Why did you leave your last job so abruptly? Or why do you want to leave your current job? How do I know you won't do the same here?
For more than thirty-one years that I've been in this profession, this is one of the most difficult and treacherous questions you're going to be asked. Underlying this question is a concern on the part of the hiring authority that whatever reason you used to leave your last job or are using to leave your present one, you're going to use when you leave them. Depending on the state of the economy, a hiring authority is going to be more sensitive to the answer you give to this question. When the employment economy is robust, hiring authorities are more concerned about what you can do for them immediately than they are concerned about why you left your last position or why you want to leave your present one. This was true in the early 1980s and the late 1990s. When the employment economy is more difficult and there are many candidates to choose from, most hiring authorities are more concerned about the reasons you might have left your last employer or why you're looking to leave your present one. No matter what the economy, all hiring authorities are very concerned about the answer to this question. But, the answer is more important in a difficult economy than in an expanding one.
The biggest mistake candidates make when it comes to this question is that they, first, don't mention how much they appreciate the job they had or presently have and then, second, talk about selfish, or self-centered, "me" reasons for either leaving or changing jobs. Anything related to what you wanted when you left or want to leave will not fly. Answers like, "Well, I wanted more money (or a bigger company or more prestige)," anything related to your needs, before the needs of the company you were with, will destroy you. Remember, whatever you say, the hiring authority you are talking to will take it personally and envision a time when you will say the same thing about him and his company.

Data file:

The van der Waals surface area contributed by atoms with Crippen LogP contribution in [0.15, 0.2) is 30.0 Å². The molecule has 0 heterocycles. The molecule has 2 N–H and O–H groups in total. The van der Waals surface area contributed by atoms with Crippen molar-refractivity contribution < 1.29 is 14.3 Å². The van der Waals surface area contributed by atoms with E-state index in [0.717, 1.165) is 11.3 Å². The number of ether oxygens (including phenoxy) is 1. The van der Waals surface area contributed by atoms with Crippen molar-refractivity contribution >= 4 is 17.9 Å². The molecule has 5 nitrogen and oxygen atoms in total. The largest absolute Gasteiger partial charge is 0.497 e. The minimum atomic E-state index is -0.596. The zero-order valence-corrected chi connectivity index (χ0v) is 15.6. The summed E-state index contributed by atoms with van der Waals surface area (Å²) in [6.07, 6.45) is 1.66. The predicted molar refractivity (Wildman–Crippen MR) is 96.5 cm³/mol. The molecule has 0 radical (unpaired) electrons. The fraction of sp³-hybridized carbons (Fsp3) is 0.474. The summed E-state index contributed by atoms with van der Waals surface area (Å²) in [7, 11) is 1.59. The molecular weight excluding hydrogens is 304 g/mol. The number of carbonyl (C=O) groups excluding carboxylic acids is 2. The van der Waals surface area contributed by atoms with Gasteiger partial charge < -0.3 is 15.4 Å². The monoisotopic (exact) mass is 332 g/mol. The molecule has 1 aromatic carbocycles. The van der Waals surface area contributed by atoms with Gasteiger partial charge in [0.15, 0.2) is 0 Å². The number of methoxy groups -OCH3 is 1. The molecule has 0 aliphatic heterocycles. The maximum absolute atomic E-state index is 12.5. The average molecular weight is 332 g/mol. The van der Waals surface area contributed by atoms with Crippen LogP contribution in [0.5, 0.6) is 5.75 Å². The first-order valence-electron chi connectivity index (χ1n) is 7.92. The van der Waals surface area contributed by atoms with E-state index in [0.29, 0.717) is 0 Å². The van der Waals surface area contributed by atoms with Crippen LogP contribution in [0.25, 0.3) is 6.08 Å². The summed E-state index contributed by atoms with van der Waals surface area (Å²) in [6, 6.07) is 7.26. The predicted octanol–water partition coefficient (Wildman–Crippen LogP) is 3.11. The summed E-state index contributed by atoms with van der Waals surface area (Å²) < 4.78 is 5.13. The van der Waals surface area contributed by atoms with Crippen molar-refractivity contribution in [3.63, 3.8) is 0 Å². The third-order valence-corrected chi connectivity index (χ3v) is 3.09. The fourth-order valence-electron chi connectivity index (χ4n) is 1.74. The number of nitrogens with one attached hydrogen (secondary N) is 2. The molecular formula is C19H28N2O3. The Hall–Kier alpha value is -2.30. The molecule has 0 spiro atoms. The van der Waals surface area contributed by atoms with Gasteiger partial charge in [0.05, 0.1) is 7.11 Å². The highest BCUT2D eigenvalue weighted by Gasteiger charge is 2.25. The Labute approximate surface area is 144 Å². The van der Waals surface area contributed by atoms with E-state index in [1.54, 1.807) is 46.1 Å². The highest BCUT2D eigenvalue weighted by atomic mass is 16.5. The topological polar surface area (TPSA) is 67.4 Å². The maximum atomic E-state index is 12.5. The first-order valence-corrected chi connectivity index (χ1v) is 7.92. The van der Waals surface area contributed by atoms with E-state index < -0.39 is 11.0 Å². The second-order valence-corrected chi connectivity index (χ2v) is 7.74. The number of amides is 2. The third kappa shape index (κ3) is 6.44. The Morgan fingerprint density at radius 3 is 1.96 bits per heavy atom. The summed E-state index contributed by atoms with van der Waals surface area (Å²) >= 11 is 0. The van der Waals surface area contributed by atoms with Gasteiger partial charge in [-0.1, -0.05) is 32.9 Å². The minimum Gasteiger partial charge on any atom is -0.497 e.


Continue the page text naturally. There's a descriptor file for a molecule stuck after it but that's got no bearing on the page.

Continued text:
So, you have to find a relatively "antiseptic" answer to this question that neutralizes any kind of negativity. Something along the lines of, "You know, I really loved that job for_______ and really appreciated all of the people who I was working with. Unfortunately, the company had to downsize because of the economy and since I was one of the last hired, I was one of the first to go." Or, "I really love my job and I love the people with whom I work. Unfortunately, I have reached a point with my position that the opportunity for me to grow both personally and professionally just isn't there. They are good people and have been good to me. I will certainly miss them, and I'm sure that they will miss me, but I am capable of greater responsibility and authority and the odds of me getting that where I am just aren't very great." You absolutely have to spin the answer to this question into a positive.
Never criticize, denigrate, badmouth, or in any way speak poorly of your present or past employer. If you can't say something good, at least make it neutral. If you try to make your present or last employer out to be a "bad guy," no matter how justified you are, a hiring or interviewing authority will never, ever buy into your excuse or reason.
The answer to this question kills more opportunities for candidates than probably any question that can be asked. You need to really think about whatever answers you are going to come up with and put yourself in the shoes of the interviewing or hiring authority and ask yourself, "If I didn't know me as I do and I was being compared to a number of other equally qualified candidates, how does the answer to this question make me look?" If the answer to this question makes you look like a dedicated, committed, reasonably well-performing employee, who for very good business reasons is looking for a job, you'll be fine. If your answer does anything less than that, you're dead in the water.